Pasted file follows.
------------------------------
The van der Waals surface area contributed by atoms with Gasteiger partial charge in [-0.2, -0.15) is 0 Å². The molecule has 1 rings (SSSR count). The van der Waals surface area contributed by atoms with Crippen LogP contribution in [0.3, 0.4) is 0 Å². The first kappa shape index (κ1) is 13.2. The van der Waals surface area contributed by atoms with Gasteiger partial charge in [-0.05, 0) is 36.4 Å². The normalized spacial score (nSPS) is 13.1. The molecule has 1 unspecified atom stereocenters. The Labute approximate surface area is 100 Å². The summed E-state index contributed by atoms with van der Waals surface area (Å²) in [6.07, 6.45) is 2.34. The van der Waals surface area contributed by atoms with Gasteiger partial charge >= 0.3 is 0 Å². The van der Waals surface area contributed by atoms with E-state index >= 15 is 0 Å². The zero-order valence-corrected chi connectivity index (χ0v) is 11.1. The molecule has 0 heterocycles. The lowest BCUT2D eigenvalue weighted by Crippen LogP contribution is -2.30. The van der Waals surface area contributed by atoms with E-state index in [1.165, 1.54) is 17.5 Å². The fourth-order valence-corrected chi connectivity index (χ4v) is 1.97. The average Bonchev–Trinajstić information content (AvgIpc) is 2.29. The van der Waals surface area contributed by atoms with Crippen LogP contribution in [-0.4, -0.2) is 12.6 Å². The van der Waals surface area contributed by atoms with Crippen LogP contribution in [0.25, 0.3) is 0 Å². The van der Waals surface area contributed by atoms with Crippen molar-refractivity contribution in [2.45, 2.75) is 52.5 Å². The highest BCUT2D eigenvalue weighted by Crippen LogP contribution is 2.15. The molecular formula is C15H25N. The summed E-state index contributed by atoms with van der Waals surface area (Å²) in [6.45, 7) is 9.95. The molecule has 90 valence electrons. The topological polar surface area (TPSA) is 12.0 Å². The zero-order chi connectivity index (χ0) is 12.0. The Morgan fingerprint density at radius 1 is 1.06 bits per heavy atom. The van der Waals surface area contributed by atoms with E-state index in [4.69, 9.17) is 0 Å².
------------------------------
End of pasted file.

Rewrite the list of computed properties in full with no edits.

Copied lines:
The van der Waals surface area contributed by atoms with Gasteiger partial charge in [-0.2, -0.15) is 0 Å². The molecule has 1 rings (SSSR count). The van der Waals surface area contributed by atoms with Crippen LogP contribution in [0.3, 0.4) is 0 Å². The first kappa shape index (κ1) is 13.2. The van der Waals surface area contributed by atoms with Gasteiger partial charge in [-0.05, 0) is 36.4 Å². The normalized spacial score (nSPS) is 13.1. The molecule has 1 unspecified atom stereocenters. The Labute approximate surface area is 100 Å². The summed E-state index contributed by atoms with van der Waals surface area (Å²) in [6.07, 6.45) is 2.34. The van der Waals surface area contributed by atoms with Gasteiger partial charge >= 0.3 is 0 Å². The van der Waals surface area contributed by atoms with E-state index >= 15 is 0 Å². The zero-order valence-corrected chi connectivity index (χ0v) is 11.1. The molecule has 0 heterocycles. The lowest BCUT2D eigenvalue weighted by Crippen LogP contribution is -2.30. The van der Waals surface area contributed by atoms with E-state index in [1.165, 1.54) is 17.5 Å². The fourth-order valence-corrected chi connectivity index (χ4v) is 1.97. The average Bonchev–Trinajstić information content (AvgIpc) is 2.29. The van der Waals surface area contributed by atoms with Crippen LogP contribution in [-0.4, -0.2) is 12.6 Å². The van der Waals surface area contributed by atoms with Crippen LogP contribution in [0.25, 0.3) is 0 Å². The van der Waals surface area contributed by atoms with Crippen molar-refractivity contribution in [2.45, 2.75) is 52.5 Å². The highest BCUT2D eigenvalue weighted by Crippen LogP contribution is 2.15. The molecular formula is C15H25N. The summed E-state index contributed by atoms with van der Waals surface area (Å²) in [6.45, 7) is 9.95. The molecule has 90 valence electrons. The topological polar surface area (TPSA) is 12.0 Å². The zero-order chi connectivity index (χ0) is 12.0. The Morgan fingerprint density at radius 1 is 1.06 bits per heavy atom. The van der Waals surface area contributed by atoms with E-state index in [4.69, 9.17) is 0 Å².